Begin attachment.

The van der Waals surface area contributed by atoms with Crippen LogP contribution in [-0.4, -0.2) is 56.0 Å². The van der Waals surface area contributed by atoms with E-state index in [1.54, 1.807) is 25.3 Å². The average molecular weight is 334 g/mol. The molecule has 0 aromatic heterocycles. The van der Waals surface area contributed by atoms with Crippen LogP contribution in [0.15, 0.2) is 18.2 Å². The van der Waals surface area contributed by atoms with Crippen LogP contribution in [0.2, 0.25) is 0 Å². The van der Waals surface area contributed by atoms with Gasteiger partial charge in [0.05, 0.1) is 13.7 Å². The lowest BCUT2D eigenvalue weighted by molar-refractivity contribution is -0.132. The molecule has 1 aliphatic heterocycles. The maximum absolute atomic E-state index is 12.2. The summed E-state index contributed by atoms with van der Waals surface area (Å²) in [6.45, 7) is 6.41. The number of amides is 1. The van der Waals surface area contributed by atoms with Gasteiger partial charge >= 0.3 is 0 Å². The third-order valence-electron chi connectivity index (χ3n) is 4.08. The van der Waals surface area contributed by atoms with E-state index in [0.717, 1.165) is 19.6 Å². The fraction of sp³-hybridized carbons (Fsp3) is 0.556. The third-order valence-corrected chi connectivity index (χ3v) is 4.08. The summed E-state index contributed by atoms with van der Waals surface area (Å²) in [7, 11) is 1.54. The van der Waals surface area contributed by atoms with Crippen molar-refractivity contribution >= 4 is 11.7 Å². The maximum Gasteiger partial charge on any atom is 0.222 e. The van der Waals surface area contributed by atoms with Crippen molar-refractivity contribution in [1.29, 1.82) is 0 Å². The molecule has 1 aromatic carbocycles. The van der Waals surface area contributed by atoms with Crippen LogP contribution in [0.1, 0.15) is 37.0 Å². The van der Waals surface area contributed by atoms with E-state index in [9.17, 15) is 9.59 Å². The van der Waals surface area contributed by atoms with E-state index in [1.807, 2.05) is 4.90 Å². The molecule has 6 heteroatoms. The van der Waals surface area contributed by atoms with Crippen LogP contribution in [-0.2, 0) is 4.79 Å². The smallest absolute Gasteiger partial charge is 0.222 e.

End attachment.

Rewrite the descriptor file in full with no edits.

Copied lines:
The van der Waals surface area contributed by atoms with Crippen LogP contribution in [-0.4, -0.2) is 56.0 Å². The van der Waals surface area contributed by atoms with E-state index in [1.54, 1.807) is 25.3 Å². The average molecular weight is 334 g/mol. The molecule has 0 aromatic heterocycles. The van der Waals surface area contributed by atoms with Crippen LogP contribution in [0.15, 0.2) is 18.2 Å². The van der Waals surface area contributed by atoms with Crippen LogP contribution in [0.2, 0.25) is 0 Å². The van der Waals surface area contributed by atoms with Gasteiger partial charge in [0.05, 0.1) is 13.7 Å². The lowest BCUT2D eigenvalue weighted by molar-refractivity contribution is -0.132. The molecule has 1 aliphatic heterocycles. The maximum absolute atomic E-state index is 12.2. The summed E-state index contributed by atoms with van der Waals surface area (Å²) in [6.45, 7) is 6.41. The number of amides is 1. The van der Waals surface area contributed by atoms with Gasteiger partial charge >= 0.3 is 0 Å². The third-order valence-electron chi connectivity index (χ3n) is 4.08. The van der Waals surface area contributed by atoms with E-state index in [0.717, 1.165) is 19.6 Å². The fraction of sp³-hybridized carbons (Fsp3) is 0.556. The third-order valence-corrected chi connectivity index (χ3v) is 4.08. The summed E-state index contributed by atoms with van der Waals surface area (Å²) in [7, 11) is 1.54. The van der Waals surface area contributed by atoms with Crippen molar-refractivity contribution >= 4 is 11.7 Å². The maximum Gasteiger partial charge on any atom is 0.222 e. The van der Waals surface area contributed by atoms with Crippen molar-refractivity contribution in [1.29, 1.82) is 0 Å². The molecule has 1 aromatic carbocycles. The van der Waals surface area contributed by atoms with Crippen LogP contribution in [0.1, 0.15) is 37.0 Å². The van der Waals surface area contributed by atoms with E-state index in [9.17, 15) is 9.59 Å². The van der Waals surface area contributed by atoms with E-state index in [1.807, 2.05) is 4.90 Å². The molecule has 6 heteroatoms. The van der Waals surface area contributed by atoms with Crippen LogP contribution in [-0.2, 0) is 4.79 Å². The smallest absolute Gasteiger partial charge is 0.222 e.